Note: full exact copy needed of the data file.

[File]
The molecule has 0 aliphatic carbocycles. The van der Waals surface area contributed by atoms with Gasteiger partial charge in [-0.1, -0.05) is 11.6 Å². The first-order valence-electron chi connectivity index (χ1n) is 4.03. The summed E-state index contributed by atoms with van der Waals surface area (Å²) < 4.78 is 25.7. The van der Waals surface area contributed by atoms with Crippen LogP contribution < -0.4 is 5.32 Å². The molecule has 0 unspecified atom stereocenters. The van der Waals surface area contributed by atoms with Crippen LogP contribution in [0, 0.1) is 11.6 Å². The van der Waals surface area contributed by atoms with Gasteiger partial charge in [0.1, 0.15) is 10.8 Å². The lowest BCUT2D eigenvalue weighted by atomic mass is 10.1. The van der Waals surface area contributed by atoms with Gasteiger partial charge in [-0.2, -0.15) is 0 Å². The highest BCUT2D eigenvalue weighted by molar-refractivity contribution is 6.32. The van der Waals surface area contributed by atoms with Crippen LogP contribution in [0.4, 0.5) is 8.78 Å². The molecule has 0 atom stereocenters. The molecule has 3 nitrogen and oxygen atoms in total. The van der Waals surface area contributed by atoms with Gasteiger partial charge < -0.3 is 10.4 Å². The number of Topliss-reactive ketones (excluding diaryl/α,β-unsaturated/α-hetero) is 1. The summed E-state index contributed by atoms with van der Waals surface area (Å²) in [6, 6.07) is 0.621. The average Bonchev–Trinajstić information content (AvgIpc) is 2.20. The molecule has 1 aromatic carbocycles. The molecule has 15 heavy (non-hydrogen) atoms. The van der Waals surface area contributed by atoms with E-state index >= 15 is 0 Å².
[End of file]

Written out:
The molecule has 0 aliphatic carbocycles. The van der Waals surface area contributed by atoms with Gasteiger partial charge in [-0.1, -0.05) is 11.6 Å². The first-order valence-electron chi connectivity index (χ1n) is 4.03. The summed E-state index contributed by atoms with van der Waals surface area (Å²) < 4.78 is 25.7. The van der Waals surface area contributed by atoms with Crippen LogP contribution < -0.4 is 5.32 Å². The molecule has 0 unspecified atom stereocenters. The van der Waals surface area contributed by atoms with Crippen LogP contribution in [0, 0.1) is 11.6 Å². The van der Waals surface area contributed by atoms with Gasteiger partial charge in [0.1, 0.15) is 10.8 Å². The lowest BCUT2D eigenvalue weighted by atomic mass is 10.1. The van der Waals surface area contributed by atoms with Gasteiger partial charge in [-0.2, -0.15) is 0 Å². The highest BCUT2D eigenvalue weighted by molar-refractivity contribution is 6.32. The van der Waals surface area contributed by atoms with Crippen LogP contribution in [0.4, 0.5) is 8.78 Å². The molecule has 0 atom stereocenters. The molecule has 3 nitrogen and oxygen atoms in total. The van der Waals surface area contributed by atoms with Gasteiger partial charge < -0.3 is 10.4 Å². The number of Topliss-reactive ketones (excluding diaryl/α,β-unsaturated/α-hetero) is 1. The summed E-state index contributed by atoms with van der Waals surface area (Å²) in [6, 6.07) is 0.621. The average Bonchev–Trinajstić information content (AvgIpc) is 2.20. The molecule has 1 aromatic carbocycles. The molecule has 15 heavy (non-hydrogen) atoms. The van der Waals surface area contributed by atoms with E-state index >= 15 is 0 Å².